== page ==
The women’s individual stories are interwoven throughout using the similarities among them — such as their efforts to push against White House pressure to stay in the background. Davis had a unique challenge. She described the experience of portraying a first lady who’s not only still living but vibrant and fresh in people’s minds as “terrifying.” “It keeps you up at night,” she continued, “because you don’t want to insult them by your portrayal.” 8 p.m. April 17, Showtime.



“The Man Who Fell to Earth”: This series isn’t a remake of the 1976 David Bowie film directed by Nicolas Roeg. It’s a follow-up featuring a new alien visitor named Faraday (Chiwetel Ejiofor, “Twelve Years a Slave”). Like the film, this visually stunning drama is inspired by Walter Tevis’ novel, which is part sci-fi, part social commentary. As writer and producer Alex Kurtzman pointed out in an online panel discussion, the timeless questions the author asks are certainly applicable to today’s world. “What choices are we going to make now if we want to choose to survive?” Kurtzman said. “We are obviously at a tremendous crossroads.”

Part of Faraday’s mission is exploring what it means to be human, and Ejiofor depicts the journey — from speaking to tasting — beautifully and breathlessly. “An alien becomes a wonderful prism through which we get to view ourselves because every experience for him is a first,” Kurtzman said. “He’s like a child having a first piece of birthday cake or experiencing color for the first time or looking at the sky or breathing our air.”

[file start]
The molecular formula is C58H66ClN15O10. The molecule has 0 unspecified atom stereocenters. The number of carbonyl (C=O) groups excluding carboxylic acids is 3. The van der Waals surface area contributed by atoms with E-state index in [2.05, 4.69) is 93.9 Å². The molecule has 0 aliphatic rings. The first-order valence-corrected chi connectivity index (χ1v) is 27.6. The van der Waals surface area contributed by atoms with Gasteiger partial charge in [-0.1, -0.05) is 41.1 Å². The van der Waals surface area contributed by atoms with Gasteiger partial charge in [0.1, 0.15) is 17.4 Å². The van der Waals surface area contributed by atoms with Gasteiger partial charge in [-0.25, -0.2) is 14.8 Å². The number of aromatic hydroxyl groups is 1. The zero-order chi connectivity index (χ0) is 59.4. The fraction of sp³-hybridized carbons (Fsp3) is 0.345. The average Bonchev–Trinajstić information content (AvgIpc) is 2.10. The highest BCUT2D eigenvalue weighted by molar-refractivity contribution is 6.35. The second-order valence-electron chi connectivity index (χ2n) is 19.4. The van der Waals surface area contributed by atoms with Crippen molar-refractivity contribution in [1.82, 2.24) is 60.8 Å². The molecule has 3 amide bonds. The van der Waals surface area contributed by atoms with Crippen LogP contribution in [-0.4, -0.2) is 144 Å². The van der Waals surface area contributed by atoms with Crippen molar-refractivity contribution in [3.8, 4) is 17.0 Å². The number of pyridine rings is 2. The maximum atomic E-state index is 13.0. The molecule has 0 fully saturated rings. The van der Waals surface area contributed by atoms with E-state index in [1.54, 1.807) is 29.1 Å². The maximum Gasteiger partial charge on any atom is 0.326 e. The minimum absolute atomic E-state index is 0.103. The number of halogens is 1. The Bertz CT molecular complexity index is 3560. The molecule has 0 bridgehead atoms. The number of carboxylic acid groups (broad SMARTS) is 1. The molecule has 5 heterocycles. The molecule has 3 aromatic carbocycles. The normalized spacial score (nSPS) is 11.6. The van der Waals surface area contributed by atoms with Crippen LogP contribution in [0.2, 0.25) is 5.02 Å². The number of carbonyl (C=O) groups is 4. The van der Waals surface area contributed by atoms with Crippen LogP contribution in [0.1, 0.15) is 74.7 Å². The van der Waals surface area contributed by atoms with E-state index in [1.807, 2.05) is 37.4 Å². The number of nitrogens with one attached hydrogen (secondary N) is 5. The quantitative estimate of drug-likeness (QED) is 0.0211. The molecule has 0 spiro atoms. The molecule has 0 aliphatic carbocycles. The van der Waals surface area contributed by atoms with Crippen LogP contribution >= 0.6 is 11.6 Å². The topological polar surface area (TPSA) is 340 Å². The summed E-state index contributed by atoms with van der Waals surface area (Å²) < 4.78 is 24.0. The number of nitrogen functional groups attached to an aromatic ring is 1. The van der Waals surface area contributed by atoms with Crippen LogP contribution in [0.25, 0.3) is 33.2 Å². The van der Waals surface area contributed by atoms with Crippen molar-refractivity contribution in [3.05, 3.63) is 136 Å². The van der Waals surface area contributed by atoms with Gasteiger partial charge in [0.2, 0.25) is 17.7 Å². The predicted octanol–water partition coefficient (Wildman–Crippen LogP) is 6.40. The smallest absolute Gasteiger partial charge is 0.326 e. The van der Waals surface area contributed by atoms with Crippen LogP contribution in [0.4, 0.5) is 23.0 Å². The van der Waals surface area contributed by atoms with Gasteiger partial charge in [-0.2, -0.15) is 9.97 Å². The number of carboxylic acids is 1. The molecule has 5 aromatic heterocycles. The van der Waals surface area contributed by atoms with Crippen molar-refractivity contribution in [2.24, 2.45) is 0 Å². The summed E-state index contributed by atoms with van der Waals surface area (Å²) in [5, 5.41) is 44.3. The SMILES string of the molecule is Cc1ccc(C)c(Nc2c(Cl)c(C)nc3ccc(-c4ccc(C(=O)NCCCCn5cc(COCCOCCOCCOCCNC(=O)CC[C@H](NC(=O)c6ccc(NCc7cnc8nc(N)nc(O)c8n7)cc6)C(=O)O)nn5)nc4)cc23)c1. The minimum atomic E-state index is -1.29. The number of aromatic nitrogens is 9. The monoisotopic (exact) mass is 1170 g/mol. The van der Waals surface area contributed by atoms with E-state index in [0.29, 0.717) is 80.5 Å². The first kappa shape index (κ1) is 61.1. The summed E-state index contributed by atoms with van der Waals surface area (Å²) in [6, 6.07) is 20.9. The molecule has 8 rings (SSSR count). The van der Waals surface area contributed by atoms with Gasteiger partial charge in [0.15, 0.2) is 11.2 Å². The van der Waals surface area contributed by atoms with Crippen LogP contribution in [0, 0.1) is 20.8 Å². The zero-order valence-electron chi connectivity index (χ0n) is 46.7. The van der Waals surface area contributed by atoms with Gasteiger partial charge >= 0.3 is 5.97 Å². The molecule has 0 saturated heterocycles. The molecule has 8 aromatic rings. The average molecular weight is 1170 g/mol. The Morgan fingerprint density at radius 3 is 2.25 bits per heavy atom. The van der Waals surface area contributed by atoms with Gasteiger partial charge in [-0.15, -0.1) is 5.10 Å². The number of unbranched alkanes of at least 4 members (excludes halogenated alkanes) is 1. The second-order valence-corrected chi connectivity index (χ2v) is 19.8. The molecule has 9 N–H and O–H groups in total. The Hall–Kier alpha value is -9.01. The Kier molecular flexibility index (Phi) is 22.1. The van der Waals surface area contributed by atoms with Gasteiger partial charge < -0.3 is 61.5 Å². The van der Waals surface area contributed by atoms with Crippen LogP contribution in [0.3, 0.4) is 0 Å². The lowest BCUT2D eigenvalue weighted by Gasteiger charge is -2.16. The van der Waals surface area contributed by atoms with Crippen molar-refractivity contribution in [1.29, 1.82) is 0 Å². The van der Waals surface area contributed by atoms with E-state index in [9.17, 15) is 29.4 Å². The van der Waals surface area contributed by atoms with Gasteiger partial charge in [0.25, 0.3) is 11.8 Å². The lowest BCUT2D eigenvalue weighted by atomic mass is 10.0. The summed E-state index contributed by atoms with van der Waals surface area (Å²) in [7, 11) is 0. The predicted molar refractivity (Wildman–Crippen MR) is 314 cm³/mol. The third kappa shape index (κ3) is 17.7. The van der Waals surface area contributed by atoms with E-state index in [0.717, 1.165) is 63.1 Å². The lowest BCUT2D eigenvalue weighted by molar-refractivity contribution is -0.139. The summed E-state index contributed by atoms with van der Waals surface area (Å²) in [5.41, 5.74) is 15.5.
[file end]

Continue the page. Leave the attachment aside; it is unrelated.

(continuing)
As for Bowie’s character, Thomas Jerome Newton? Watch and see. 9 p.m. April 24, Showtime.

“We Own This City”: This cop show from the team behind “The Wire” follows a rogue police unit during the era of mass incarceration.

“We Own This City”: This cop show from the team behind “The Wire” follows a rogue police unit during the era of mass incarceration.


“We Own This City”: The latest from writers and executive producers extraordinaire Simon and Pelicanos is a gritty, at times horrific, look at a truly hot-button issue of the moment: how a city’s police and criminal justice systems repeatedly fail its citizens, particularly when racism, money and drugs are in the mix.

The creators return to Baltimore, where they focus on a rogue police unit at the height of the era of mass incarceration. “It’s a true story,” Simon said during a TV panel. “Baltimore (has been) committed over the last 30 years to the drug war — and to mass arrest as a result of that drug war. And as a consequence, it destroyed police work in a lot of fundamental ways.”

The cast, including Jon Bernthal (“The Walking Dead”) and Josh Charles (“The Good Wife”), deliver performances that are heart-pounding and authentic even as the police officers whom they play use tactics that will make you cringe. Pelicanos stressed that “We Own This City” isn’t “hating on the police.” “We were trying to find a way to … make it better,” he said. 8 p.m. April 25, HBO.

“Shining Girls”: Elisabeth Moss of “The Handmaid’s Tale” is memorably riveting playing, once again, a tormented woman fighting the odds to seek justice after great harm is done to her. The story is based on the bestselling novel by Lauren Beukes that combines crime, horror and science fiction. It centers on a time-traveling Depression-era drifter who must murder the “shining girls” of the title to enable him to continue his travels.

This intensely frightening eight-part series is both executive-produced by and stars Moss as a young woman living in 1990s Chicago. She was the only one of the time jumper’s victims to survive his brutal attack, but the experience left her in an unnerving shifting reality. Although it sounds crazy, Moss’ very real performance manages to keep events down-to-earth and viewers addicted. April 29, Apple TV+.

Jeanne Jakle is a freelance writer in San Antonio.